There are old photos of Tina Webb, as a child in her home country of Korea, where shes pictured with her biological parents. Theyre pictures she says she now cherishes. The photos were given to her, by her birth parents, thirty years after her father, 75-year-old, Suk Kwon Ko, said he unwittingly signed adoption papers that allowed a Korean orphanage to give his daughter away.
"It had been 30 years, 30 years until I found them," said Tina, who was adopted and raised by a couple who lived in Asheville. Both Tina and her Korean birth parents are deaf.
My parents were poor, they had nothing, they thought by taking me to the orphanage, for the special care I needed because I was deaf, that I would have better opportunities, said Tina.
After a chance meeting with a fellow Korean at a convention for the deaf in Las Vegas, Tina was able to reunite with her Korean parents in April of 2013. Tina has now traveled with her birth parents from Korea to Asheville. It's their first trip to the United States.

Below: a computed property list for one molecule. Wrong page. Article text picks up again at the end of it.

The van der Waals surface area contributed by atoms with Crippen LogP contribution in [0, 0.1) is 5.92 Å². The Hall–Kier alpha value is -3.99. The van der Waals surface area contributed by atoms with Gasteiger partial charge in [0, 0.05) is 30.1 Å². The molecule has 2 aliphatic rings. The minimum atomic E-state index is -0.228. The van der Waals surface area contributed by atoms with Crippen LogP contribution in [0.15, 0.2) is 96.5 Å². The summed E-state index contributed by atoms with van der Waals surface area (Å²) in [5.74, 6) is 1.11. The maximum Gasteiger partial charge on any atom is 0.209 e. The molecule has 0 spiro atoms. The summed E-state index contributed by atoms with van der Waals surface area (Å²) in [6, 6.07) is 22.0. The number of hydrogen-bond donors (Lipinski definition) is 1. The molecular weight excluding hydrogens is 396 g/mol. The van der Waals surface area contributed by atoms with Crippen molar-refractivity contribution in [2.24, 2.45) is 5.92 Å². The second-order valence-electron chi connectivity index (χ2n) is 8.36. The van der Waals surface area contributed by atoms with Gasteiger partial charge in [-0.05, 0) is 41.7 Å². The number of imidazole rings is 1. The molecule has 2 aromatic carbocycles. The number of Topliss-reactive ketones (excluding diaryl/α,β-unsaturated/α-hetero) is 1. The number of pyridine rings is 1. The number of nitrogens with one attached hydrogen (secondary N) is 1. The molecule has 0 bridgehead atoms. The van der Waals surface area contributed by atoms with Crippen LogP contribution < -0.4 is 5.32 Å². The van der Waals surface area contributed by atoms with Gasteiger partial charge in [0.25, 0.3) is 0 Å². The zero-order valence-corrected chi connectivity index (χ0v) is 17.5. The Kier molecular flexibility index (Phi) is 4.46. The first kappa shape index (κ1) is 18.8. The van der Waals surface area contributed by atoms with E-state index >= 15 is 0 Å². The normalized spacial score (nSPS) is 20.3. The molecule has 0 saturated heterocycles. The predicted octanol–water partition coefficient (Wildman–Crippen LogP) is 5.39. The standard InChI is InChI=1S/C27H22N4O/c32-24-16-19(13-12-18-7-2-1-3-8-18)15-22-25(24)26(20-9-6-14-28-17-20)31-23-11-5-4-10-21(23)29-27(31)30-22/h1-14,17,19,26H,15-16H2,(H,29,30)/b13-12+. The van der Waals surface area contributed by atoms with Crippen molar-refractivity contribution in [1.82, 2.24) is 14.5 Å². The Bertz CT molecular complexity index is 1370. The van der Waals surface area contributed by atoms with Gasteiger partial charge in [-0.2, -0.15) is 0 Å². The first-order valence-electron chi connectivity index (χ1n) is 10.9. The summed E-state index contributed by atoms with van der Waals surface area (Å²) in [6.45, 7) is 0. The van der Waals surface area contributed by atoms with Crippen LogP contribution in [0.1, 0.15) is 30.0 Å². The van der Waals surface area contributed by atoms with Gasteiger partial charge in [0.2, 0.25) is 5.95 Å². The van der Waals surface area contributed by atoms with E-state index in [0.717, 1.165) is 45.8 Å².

"Asheville is my home it will always be my home, "said Tina. She said she deeply appreciates her adoptive parents who raised her. But she always longed to know why her Korean parents gave her up. After the making the connection at the convention in Vegas, Tina began to pursue contact with her birth parents.
It was shocking, but an incredible blessing. It was fate, said Tina.
She retells what her father has told her about the orphanage where he left her. She says he would go to visit her daughter regularly. One day Suk tells through a translator, that staff at the orphanage had him sign some paperwork.
"He didn't understand what he was signing, "Said Tina. He thought it was related to the orphanage to keep me there." When he came back on a visit to see his daughter, she was gone.
The manager said we're sorry your daughter isnt here anymore, " said Tina.
Her father was devastated. He says he collapsed at the orphanage and had to be taken to a hospital. Suk said he realized he may never see his birth daughter again. After grieving he said he realized he had to go on and worked to become a farmer. But Suk never gave up hope he would someday reunite with Tina. For decades he carried a baby photo of her asking anyone he met if they knew his child.
He kept showing
pictures of me and he always had hope that he would find me," said Tina. "And now he has."
by Kimberly King
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